• Type: boolean
  • Default: true

Enable watch mode

root

  • Type: string

Project root

reporters

  • Type: Reporter | Reporter[]
  • Default: 'default'

Custom reporters for output. Reporters can be a Reporter instance or a string to select built in reporters:

  • 'default' - collapse suites when they pass
  • 'verbose' - keep the full task tree visible
  • 'dot' - show each task as a single dot
  • 'junit' - JUnit XML reporter
  • 'json' - give a simple JSON summary
  • path of a custom reporter (e.g. './path/to/reporter.ts', '@scope/reporter')

outputTruncateLength

  • Type: number
  • Default: 80

Truncate output diff lines up to 80 number of characters. You may wish to tune this, depending on your terminal window width.

outputDiffLines

  • Type: number
  • Default: 15

Limit number of output diff lines up to 15.

outputFile

  • Type: string | Record<string, string>

Write test results to a file when the --reporter=json or --reporter=junit option is also specified. By providing an object instead of a string you can define individual outputs when using multiple reporters.

To provide object via CLI command, use the following syntax: --outputFile.json=./path --outputFile.junit=./other-path.

threads

  • Type: boolean
  • Default: true

Enable multi-threading using tinypool (a lightweight fork of Piscina)

WARNING

This option is different from Jest's --runInBand. Vitest uses workers not only for running tests in parallel, but also to provide isolation. By disabling this option, your tests will run sequentially, but in the same global context, so you must provide isolation yourself.

This might cause all sorts of issues, if you are relying on global state (frontend frameworks usually do) or your code relies on environment to be defined separately for each test. But can be a speed boost for your tests (up to 3 times faster), that don't necessarily rely on global state or can easily bypass that.

maxThreads

  • Type: number
  • Default: available CPUs

Maximum number of threads. You can also use VITEST_MAX_THREADS environment variable.

minThreads

  • Type: number
  • Default: available CPUs

Minimum number of threads. You can also use VITEST_MIN_THREADS environment variable.

testTimeout

  • Type: number
  • Default: 5000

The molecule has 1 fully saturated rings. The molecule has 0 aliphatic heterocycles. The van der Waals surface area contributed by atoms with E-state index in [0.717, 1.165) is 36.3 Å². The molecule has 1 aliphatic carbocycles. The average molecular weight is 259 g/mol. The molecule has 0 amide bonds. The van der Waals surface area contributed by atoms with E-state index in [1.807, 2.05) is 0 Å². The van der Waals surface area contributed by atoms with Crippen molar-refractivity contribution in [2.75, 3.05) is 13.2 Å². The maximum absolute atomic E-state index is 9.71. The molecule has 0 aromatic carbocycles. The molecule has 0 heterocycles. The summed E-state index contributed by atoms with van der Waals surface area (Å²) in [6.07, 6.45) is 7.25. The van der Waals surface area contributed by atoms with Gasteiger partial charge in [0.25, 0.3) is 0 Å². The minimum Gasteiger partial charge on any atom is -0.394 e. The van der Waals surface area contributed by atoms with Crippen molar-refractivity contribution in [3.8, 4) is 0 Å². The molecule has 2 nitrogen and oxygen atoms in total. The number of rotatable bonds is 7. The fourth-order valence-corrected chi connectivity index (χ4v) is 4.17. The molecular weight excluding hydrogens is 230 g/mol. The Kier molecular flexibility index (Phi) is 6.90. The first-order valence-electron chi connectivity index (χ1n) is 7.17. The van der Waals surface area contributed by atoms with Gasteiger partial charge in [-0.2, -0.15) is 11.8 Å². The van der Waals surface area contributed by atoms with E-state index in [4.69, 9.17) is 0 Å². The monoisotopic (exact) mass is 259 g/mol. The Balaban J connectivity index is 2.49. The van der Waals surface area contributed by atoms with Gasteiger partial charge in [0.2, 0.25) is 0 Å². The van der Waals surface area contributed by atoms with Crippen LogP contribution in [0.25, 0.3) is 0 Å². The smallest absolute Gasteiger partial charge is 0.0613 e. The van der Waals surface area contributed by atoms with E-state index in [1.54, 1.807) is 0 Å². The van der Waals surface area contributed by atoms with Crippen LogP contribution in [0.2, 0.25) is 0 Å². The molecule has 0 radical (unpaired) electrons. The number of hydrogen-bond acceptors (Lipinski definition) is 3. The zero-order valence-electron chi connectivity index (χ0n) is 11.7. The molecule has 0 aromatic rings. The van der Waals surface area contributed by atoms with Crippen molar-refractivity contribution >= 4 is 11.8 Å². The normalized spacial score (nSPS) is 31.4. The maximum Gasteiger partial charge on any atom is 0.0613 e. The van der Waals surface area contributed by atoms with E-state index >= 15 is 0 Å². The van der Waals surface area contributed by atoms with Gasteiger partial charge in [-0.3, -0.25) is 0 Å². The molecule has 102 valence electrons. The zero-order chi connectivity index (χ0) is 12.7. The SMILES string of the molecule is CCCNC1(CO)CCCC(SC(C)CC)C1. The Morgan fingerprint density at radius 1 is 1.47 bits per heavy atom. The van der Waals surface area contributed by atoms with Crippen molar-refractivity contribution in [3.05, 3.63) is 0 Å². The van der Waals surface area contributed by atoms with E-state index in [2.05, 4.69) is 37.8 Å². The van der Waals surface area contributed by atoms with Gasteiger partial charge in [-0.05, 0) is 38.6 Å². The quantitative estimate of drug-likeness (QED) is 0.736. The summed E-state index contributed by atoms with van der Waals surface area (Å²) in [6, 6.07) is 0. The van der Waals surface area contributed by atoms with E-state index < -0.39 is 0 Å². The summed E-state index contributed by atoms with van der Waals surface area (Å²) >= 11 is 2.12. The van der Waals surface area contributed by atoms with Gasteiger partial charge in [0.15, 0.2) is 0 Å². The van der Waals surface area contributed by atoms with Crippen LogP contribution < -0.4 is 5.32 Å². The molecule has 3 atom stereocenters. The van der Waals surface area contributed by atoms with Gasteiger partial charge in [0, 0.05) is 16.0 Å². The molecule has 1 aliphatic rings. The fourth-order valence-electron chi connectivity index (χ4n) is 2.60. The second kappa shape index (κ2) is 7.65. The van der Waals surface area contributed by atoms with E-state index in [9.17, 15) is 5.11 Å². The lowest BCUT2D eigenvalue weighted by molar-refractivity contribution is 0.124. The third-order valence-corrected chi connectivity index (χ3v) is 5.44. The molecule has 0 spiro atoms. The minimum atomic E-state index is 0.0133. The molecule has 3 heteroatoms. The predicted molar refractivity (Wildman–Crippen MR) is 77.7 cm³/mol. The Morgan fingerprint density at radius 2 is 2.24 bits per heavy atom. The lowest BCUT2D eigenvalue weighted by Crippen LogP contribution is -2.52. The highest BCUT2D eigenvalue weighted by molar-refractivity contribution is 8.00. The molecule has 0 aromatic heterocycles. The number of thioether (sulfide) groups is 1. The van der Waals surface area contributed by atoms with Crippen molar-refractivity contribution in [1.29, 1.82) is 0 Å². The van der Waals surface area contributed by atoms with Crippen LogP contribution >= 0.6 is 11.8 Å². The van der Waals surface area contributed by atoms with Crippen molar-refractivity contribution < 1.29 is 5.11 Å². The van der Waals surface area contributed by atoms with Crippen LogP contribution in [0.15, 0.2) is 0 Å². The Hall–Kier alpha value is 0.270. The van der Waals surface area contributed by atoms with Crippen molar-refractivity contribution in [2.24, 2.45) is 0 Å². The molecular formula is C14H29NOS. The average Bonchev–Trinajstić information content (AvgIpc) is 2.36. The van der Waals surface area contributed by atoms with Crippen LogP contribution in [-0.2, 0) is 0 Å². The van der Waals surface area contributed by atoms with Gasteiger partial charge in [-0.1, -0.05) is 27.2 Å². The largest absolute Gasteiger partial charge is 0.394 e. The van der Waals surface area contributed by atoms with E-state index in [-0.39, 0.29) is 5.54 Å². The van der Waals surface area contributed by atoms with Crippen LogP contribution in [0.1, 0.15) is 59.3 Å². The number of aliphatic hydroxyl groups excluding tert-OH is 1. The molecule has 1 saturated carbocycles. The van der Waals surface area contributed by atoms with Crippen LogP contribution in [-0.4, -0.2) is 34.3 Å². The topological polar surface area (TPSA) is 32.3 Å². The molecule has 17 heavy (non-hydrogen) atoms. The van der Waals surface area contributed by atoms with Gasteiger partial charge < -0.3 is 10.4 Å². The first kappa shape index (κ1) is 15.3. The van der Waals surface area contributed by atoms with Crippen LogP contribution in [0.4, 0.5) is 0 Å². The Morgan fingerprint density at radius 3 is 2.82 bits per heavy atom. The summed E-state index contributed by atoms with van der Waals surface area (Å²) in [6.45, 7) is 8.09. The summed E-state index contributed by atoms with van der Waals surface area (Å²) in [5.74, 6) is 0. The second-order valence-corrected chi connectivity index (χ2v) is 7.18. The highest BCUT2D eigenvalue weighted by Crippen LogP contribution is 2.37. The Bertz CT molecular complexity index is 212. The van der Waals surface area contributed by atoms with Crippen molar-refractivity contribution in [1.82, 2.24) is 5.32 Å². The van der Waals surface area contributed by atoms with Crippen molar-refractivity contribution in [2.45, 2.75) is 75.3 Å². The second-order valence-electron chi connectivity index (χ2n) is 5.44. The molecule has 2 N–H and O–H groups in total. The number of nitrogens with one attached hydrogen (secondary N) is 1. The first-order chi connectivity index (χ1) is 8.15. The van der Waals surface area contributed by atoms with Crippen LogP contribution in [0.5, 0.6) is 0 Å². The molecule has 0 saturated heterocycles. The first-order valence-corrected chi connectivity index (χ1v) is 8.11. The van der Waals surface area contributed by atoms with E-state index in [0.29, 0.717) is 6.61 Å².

Default timeout of a test in milliseconds

hookTimeout

  • Type: number
  • Default: 10000

Default timeout of a hook in milliseconds

teardownTimeout

  • Type: number
  • Default: 1000

Default timeout to wait for close when Vitest shuts down, in milliseconds

silent

  • Type: boolean
  • Default: false

Silent console output from tests

setupFiles

  • Type: string | string[]

Path to setup files. They will be run before each test file.

You can use process.env.VITEST_POOL_ID (integer-like string) inside to distinguish between threads (will always be '1', if run with threads: false).

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Note, that if you are running --no-threads, this setup file will be run in the same global scope multiple times. Meaning, that you are accessing the same global object before each test, so make sure you are not doing the same thing more than you need.

For example, you may rely on a global variable:

ts
import { config } from '@some-testing-lib'

if (!globalThis.defined) {
  config.plugins = [myCoolPlugin]
  computeHeavyThing()
  globalThis.defined = true
}

// hooks are reset before each suite
afterEach(() => {
  cleanup()
})

globalThis.resetBeforeEachTest = true
import { config } from '@some-testing-lib'

if (!globalThis.defined) {
  config.plugins = [myCoolPlugin]
  computeHeavyThing()
  globalThis.defined = true
}

// hooks are reset before each suite
afterEach(() => {
  cleanup()
})

globalThis.resetBeforeEachTest = true

globalSetup

  • Type: string | string[]

Path to global setup files, relative to project root

A global setup file can either export named functions setup and teardown or a default function that returns a teardown function (example).

INFO

Multiple globalSetup files are possible. setup and teardown are executed sequentially with teardown in reverse order.

WARNING

Beware that the global setup is run in a different global scope, so your tests don't have access to variables defined here.

watchExclude

  • Type: string[]
  • Default: ['**/node_modules/**', '**/dist/**']

Glob pattern of file paths to be ignored from triggering watch rerun.

forceRerunTriggers

  • Type: string[]
  • Default: ['**/package.json/**', '**/vitest.config.*/**', '**/vite.config.*/**']

Glob pattern of file paths that will trigger the whole suite rerun. When paired with the --changed argument will run the whole test suite if the trigger is found in the git diff.

Useful if you are testing calling CLI commands, because Vite cannot construct a module graph:

ts
test('execute a script', async () => {
  // Vitest cannot rerun this test, if content of `dist/index.js` changes
  await execa('node', ['dist/index.js'])
})
test('execute a script', async () => {
  // Vitest cannot rerun this test, if content of `dist/index.js` changes
  await execa('node', ['dist/index.js'])
})

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Make sure that your files are not excluded by watchExclude.

isolate

  • Type: boolean
  • Default: true

Isolate environment for each test file. Does not work if you disable --threads.

coverage